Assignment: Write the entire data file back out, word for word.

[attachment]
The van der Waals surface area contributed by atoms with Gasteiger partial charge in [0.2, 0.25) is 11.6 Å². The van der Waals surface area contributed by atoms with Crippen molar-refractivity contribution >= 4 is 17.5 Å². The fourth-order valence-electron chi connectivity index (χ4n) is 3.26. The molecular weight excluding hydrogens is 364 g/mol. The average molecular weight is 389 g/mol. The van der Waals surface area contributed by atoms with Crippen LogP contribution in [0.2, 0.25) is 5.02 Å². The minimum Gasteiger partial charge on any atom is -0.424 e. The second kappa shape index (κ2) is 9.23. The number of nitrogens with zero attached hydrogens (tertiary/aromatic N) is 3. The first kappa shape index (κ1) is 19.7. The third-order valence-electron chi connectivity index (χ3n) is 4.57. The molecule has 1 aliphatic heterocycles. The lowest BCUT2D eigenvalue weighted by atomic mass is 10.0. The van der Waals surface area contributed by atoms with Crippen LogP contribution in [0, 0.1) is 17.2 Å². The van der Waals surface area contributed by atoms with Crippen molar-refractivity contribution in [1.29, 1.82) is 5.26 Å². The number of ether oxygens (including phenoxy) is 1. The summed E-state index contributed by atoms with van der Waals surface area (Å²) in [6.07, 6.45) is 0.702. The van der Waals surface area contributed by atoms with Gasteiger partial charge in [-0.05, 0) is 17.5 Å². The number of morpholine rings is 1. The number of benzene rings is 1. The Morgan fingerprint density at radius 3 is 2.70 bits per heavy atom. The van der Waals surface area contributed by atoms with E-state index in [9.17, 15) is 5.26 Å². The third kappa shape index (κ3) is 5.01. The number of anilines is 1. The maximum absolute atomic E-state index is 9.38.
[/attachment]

The van der Waals surface area contributed by atoms with Gasteiger partial charge in [0.2, 0.25) is 11.6 Å². The van der Waals surface area contributed by atoms with Crippen molar-refractivity contribution >= 4 is 17.5 Å². The fourth-order valence-electron chi connectivity index (χ4n) is 3.26. The molecular weight excluding hydrogens is 364 g/mol. The average molecular weight is 389 g/mol. The van der Waals surface area contributed by atoms with Crippen LogP contribution in [0.2, 0.25) is 5.02 Å². The minimum Gasteiger partial charge on any atom is -0.424 e. The second kappa shape index (κ2) is 9.23. The number of nitrogens with zero attached hydrogens (tertiary/aromatic N) is 3. The first kappa shape index (κ1) is 19.7. The third-order valence-electron chi connectivity index (χ3n) is 4.57. The molecule has 1 aliphatic heterocycles. The lowest BCUT2D eigenvalue weighted by atomic mass is 10.0. The van der Waals surface area contributed by atoms with Crippen LogP contribution in [0, 0.1) is 17.2 Å². The van der Waals surface area contributed by atoms with Crippen molar-refractivity contribution in [1.29, 1.82) is 5.26 Å². The number of ether oxygens (including phenoxy) is 1. The summed E-state index contributed by atoms with van der Waals surface area (Å²) in [6.07, 6.45) is 0.702. The van der Waals surface area contributed by atoms with Gasteiger partial charge in [-0.05, 0) is 17.5 Å². The number of morpholine rings is 1. The number of benzene rings is 1. The Morgan fingerprint density at radius 3 is 2.70 bits per heavy atom. The van der Waals surface area contributed by atoms with E-state index in [9.17, 15) is 5.26 Å². The third kappa shape index (κ3) is 5.01. The number of anilines is 1. The maximum absolute atomic E-state index is 9.38.